Recycling companies are honing processes to extract metals from old batteries more cheaply and efficiently so they can capitalise on an expected shortfall in materials such as cobalt and lithium when sales of electric cars take off.
The main obstacle recyclers face now is a shortage of spent batteries to recycle to make their technology cost effective, but those at the forefront of the industry are confident the supply, and profits, will come.
“The value of lithium carbonate and natural or synthetic graphite has doubled or tripled in the last three or four years, becoming the most valuable materials besides cobalt in the automotive battery,” Albrecht Melber, co-managing director of German recycling firm Accurec, said.
“There are big values that can be recycled in the future.”
Electric vehicle sales are expected to pass 14 million a year by 2025 from less than a million now, fuelling a surge in the consumption of battery materials.
Data specialist Benchmark Mineral Intelligence predicts the industry will need an extra 30,000 tonnes of cobalt and 81,000 tonnes of lithium a year to meet demand by 2021.
Commodity research group CRU expects 11,600 tonnes of cobalt to come from recycling in 2021, up from 7,110 a year now, and 24,900 tonnes by 2026, accounting for 9.7 per cent and 17.9 per cent of the total market supply respectively.
In China, where electric vehicle sales topped half a million last year, recyclers are getting ready to deal with a mountain of battery waste and others also see opportunities.
“A 1,000-pound lithium cobalt battery contains about $US6,000 worth of cathode material at the top end of the value chain and about $US1,700 for a nickel-cobalt-aluminum battery at the low end,” said Larry Reaugh, chief executive of Canadian metals recycler American Manganese.
“If this equated to mining you would have a very high grade feedstock,” he said. “We’re mining batteries, you might say.”
Most electric cars are powered by lithium NMC batteries which use a cathode composed of nickel, manganese and cobalt and a graphite anode.
Mining enough cobalt to meet demand is a particular concern as most of the world’s supplies come from Democratic Republic of Congo, where mining areas are prone to conflict. The price of cobalt has more than doubled so far this year.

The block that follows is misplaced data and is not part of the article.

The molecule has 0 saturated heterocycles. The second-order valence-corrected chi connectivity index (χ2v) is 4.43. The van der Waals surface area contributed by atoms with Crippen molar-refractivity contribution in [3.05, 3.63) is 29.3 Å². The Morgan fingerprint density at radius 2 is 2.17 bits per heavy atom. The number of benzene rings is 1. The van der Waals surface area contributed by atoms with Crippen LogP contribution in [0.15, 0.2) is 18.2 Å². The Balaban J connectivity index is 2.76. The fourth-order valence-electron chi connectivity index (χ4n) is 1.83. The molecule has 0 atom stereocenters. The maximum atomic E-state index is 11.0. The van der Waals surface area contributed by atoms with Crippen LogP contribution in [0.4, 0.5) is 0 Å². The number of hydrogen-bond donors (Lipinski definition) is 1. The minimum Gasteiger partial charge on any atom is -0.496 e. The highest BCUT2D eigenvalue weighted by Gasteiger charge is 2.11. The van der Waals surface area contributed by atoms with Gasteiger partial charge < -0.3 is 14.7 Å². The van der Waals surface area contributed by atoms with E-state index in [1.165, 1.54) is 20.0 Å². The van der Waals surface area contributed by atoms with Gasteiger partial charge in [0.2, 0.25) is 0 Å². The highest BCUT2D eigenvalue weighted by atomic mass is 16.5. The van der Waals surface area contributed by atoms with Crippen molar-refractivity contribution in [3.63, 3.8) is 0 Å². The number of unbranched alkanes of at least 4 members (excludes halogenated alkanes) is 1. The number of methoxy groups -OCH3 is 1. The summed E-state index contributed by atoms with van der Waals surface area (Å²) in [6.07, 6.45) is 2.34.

Supplies of lithium, mainly mined in Chile, are under far less pressure at the moment and new production is due to come on stream in Argentina and Australia.
But concern the supply of lithium in battery-ready form will struggle to keep pace with electric car sales has pushed prices up more than 30 per cent to a record $US12,000 a tonne this year.
Besides a shortage of old batteries to recycle, companies also face challenges extracting lithium in a reusable form.
For now, lithium usually ends up in waste slag, which can be used as a building material, or is thrown away. But with the price of all these metals rising, that picture may change.
Technological advances are key to retrieving more waste metal from batteries and some companies say they have developed ways to get lithium that will come into their own once there’s a steady supply of spent batteries to recycle.
Umicore uses a combination of pyrometallurgy and a chemical process known as hydrometallurgy to retrieve lithium and rare earths from slag, as well as extracting cobalt, nickel, and copper.
“A battery is a complex material matrix,” Umicore says.
“However, our process allows (us) to separate and concentrate the lithium in one process step, and yields alloys with cobalt, nickel and copper.”
Umicore operates a pilot plant with a 7,000-tonne capacity that can process some 35,000 electric vehicle batteries a year.
Analysts say the Belgian company, a well-established materials recycler, is by far the most developed lithium ion battery processor in Europe.
Commercial development for recyclers is tough without the economies of scale that will come with a greater supply of spent batteries.
While electronic car sales are growing fast, lithium ion car batteries last eight to 10 years on average, meaning it will be the best part of a decade before significant numbers are spent.